What were some of the challenges you faced during the time you spent building DataCue in Chile?

Even though we were just selling a software, our clients expected to get to know us as people. This is quite different from markets like the US, for instance, where potential clients visit our website and then decide to sign up for the product because it appeals to them. But in Chile, there was the expectation that we visit and meet our potential clients in person so they can put a face to the name.

This was challenging because our primary niche was SMEs and so our price points were lower than enterprise software targeting large companies but we still had to invest in these face-to-face meetings.

At the same time, in our experience, people in LATAM were very forgiving with us as a young start-up. They understood that we were a small company trying to make things work, so they would provide feedback on the product and help us improve it.

How beneficial was the Startup Chile program to your start-up journey?

It was incredibly helpful. When we first arrived in Chile, we did not know anyone. As an accelerator, Startup Chile helped us access markets, investors and clients. It gave us the connections we needed to acquire our first few customers.

On top of that, as a government program, they were also able to take care of administrative details like our visas and so on, which made it very easy for us to stay in Chile and work on DataCue. The administrative details can be quite painful for entrepreneurs and SMEs to deal with, again due to resource constraints, so that is a huge advantage.

In Chile generally, the government has made it very easy for anyone to start a business. Essentially, anyone can open a new business within a day. It is very business-friendly.

Why did you decide to leave Chile after two years?

At that point, we thought about exploring a new market, so we actually moved to Luxembourg to join another accelerator there. On the personal side, my daughter had also been born by that time, and we eventually wanted to move back to Singapore so we could be closer to the grandparents.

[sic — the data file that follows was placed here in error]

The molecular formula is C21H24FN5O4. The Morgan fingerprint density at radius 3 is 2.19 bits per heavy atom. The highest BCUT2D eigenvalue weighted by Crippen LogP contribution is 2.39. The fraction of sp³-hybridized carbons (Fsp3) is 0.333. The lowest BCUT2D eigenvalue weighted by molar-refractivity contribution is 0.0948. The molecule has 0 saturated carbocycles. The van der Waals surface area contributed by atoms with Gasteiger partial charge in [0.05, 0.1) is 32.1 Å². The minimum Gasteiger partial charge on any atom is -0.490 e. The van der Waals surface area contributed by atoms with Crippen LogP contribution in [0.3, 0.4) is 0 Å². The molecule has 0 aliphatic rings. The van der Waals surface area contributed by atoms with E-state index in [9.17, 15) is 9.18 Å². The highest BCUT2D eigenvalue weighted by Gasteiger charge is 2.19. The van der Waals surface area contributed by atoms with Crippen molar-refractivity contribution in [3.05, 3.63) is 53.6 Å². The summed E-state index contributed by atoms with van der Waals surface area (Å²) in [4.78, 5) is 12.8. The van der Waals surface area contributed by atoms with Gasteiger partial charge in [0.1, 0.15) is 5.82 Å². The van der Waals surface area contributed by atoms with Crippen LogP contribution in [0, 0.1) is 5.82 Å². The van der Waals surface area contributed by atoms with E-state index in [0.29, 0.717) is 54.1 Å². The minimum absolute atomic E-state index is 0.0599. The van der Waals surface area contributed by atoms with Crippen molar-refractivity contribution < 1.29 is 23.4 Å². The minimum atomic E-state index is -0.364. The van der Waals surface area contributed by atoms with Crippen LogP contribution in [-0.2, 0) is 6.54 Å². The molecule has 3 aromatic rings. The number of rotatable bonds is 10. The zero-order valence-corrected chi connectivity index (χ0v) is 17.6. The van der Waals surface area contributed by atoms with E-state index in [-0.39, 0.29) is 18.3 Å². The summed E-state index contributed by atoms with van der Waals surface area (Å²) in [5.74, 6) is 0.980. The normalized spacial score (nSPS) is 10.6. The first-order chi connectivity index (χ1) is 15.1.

How has DataCue fared during the global pandemic?

 We did take a bit of a hit initially when the pandemic hit. The initial response was that people started buying a lot more online but mostly from the big retailers like Amazon and Walmart. SMEs were quite affected, and therefore, we were as well. But the business is slowly starting to pick up again, which is very positive.

Most of our clients are still based in LATAM today, with some clients in the US and Australia. In SEA, our business model is not as good of a fit because most retailers sell on big marketplaces like Shopee instead of building their own websites.

After such a serendipitous and exciting journey over four years across three continents, what is next for DataCue?

What has always been clear for us is that we want to support SMEs. But I think we have to work harder to find the right product that truly resonates with them, a product that is a ‘must have’ instead of just a ‘nice to have’ – a painkiller, not just a vitamin, so to speak. At the end of the day, we want DataCue to be a viable and sustainable business so the key is finding the right problem to solve.

To wrap up, would you recommend that other Southeast Asians follow in your footsteps and start a business in South America?

 Definitely! In general, I think that everyone should start their own business – if they know what problem they want to solve and what they want to build. I learnt so much from founding and growing DataCue, and while it has not been a breakout success, I think I learnt more from this start-up experience than during all my corporate years combined. We have made so many mistakes along the way and there were some really tough moments but they were valuable learning experiences.

LATAM has been a great place to visit and live in. I love Chile so much and it is such a business-friendly location that I do recommend people to visit and build their business there if they can.

Check out more Chile-related content here!